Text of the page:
First tropical system of the season possible this weekend🌀

Mayor pitches meals tax increase for schools ahead of council vote

RICHMOND, Va. -- As Richmond City Council readies to vote Monday on a proposed meals tax increase, Mayor Levar Stoney is telling constituents the plan is the best way to fund improvements in city schools.

The mayor’s proposal would bump the meals tax at Richmond restaurants from 6 to 7.5- percent. The total tax, combined with sales tax, would go from 11.3 to 12.8-percent.

Stoney’s plan does have support from several council members, who agree that funding construction of five new schools and renovation of two others need to be the priority.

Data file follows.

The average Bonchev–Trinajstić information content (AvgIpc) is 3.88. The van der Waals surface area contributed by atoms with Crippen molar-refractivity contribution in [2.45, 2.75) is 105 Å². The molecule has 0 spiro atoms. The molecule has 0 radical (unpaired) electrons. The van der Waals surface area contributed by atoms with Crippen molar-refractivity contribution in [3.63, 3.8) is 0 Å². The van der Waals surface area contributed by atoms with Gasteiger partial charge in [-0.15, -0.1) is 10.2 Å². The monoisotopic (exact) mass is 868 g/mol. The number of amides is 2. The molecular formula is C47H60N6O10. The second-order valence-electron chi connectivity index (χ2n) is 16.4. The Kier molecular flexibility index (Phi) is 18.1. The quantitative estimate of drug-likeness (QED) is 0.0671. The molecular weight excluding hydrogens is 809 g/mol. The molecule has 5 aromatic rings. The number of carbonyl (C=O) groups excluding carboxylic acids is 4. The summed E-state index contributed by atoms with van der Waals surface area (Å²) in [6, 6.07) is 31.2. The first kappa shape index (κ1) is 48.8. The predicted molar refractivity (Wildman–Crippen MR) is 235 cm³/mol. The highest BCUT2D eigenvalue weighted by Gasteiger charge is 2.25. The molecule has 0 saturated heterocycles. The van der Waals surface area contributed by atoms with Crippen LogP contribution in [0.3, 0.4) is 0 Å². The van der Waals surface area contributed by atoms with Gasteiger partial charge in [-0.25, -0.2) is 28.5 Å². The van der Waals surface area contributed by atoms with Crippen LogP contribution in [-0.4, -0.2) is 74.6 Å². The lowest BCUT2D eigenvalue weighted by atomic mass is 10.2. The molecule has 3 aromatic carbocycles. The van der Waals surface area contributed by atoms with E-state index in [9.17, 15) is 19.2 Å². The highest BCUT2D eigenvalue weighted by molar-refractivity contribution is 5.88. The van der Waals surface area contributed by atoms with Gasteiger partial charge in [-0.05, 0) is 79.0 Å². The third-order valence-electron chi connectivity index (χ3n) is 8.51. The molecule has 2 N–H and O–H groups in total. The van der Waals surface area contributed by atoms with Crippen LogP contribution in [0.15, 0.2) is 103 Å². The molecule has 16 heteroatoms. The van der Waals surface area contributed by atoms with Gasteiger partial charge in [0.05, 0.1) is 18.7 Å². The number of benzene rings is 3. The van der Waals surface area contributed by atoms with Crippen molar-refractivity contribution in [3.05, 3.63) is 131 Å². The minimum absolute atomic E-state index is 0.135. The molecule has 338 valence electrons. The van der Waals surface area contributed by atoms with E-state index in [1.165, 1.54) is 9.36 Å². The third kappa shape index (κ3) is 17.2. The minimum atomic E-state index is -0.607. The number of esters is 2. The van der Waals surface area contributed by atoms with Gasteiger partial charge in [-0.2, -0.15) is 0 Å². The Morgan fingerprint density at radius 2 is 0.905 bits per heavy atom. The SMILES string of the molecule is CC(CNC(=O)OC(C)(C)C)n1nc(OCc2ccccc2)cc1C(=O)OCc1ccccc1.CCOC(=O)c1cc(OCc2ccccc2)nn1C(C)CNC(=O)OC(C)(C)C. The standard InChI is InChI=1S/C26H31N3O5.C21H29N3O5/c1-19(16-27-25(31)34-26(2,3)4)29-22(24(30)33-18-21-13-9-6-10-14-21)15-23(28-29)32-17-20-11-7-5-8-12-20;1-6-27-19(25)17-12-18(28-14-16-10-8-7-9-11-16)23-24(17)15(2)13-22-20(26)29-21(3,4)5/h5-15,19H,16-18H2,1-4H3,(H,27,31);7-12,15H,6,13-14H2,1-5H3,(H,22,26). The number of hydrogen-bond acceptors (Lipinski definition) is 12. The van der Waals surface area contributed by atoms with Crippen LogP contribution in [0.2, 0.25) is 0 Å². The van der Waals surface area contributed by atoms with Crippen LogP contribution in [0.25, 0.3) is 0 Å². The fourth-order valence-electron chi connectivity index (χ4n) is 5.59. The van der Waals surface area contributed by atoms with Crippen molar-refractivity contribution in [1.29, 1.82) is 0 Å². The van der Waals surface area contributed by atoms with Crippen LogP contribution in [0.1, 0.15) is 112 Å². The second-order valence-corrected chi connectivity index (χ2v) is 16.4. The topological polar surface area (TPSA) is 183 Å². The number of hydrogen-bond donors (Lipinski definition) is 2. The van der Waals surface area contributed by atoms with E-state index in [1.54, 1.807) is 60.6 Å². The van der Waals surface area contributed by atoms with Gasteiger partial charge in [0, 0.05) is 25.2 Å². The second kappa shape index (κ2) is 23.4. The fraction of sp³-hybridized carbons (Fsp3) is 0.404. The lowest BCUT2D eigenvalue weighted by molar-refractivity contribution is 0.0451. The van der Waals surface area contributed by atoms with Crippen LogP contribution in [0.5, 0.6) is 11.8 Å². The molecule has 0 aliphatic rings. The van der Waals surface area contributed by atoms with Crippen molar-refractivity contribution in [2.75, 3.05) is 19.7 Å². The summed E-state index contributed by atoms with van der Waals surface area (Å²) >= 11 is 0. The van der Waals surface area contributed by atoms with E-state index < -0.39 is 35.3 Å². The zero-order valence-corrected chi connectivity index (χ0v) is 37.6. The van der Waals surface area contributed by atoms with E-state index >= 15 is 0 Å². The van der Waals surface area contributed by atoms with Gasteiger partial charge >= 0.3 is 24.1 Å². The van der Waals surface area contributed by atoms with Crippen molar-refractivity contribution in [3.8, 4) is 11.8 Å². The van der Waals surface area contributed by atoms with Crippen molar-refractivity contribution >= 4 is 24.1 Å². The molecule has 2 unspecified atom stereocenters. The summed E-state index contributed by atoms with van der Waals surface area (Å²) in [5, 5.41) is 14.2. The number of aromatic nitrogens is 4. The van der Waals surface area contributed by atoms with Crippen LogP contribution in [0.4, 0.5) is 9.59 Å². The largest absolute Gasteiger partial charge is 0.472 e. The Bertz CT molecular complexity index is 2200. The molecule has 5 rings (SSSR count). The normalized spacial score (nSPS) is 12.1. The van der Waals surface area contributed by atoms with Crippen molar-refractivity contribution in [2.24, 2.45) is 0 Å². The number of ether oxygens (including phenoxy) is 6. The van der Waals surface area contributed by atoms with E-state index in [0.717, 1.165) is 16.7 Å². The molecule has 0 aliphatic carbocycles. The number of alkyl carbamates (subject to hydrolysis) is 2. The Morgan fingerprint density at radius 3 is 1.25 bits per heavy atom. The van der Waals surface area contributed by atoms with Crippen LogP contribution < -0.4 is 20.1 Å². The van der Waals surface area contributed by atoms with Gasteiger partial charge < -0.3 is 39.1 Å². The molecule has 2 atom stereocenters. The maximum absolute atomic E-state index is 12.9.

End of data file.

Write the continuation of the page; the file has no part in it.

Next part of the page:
“We have to do everything that`s available to us, and the meals tax, raising it by 1.5-percent, is the most prudent way of doing it at this moment,” Stoney said. “It tackles the emergency needs. It doesn`t do everything but we can`t wait any longer. We`ve got to get started now.”

Among those not ready to vote yes is 4th District Councilwoman Kristen Larson. She wants to defer voting for at least two weeks. During that time, she`d like council to consider adding a sunset clause. This would allow the increase to expire after five years.

In a statement provided to WTVR CBS 6, the councilwoman recalls the meals tax increase that helped fund Center Stage. The tax was never rescinded, as initially promised. The proceeds from it continue to flow into the city`s General Fund.

“That moment in history, though long before my time, has inspired me to create this legislation that will ensure this money remains dedicated for its intended purpose,” Larson said.

As it stands, an approved increase would generate more than $9 million each year.

Monday's formal meeting begins at 6 p.m. and will include public comment and the meals tax vote, unless council decides to hold off.

If approved, the tax would become effective July 1, 2018.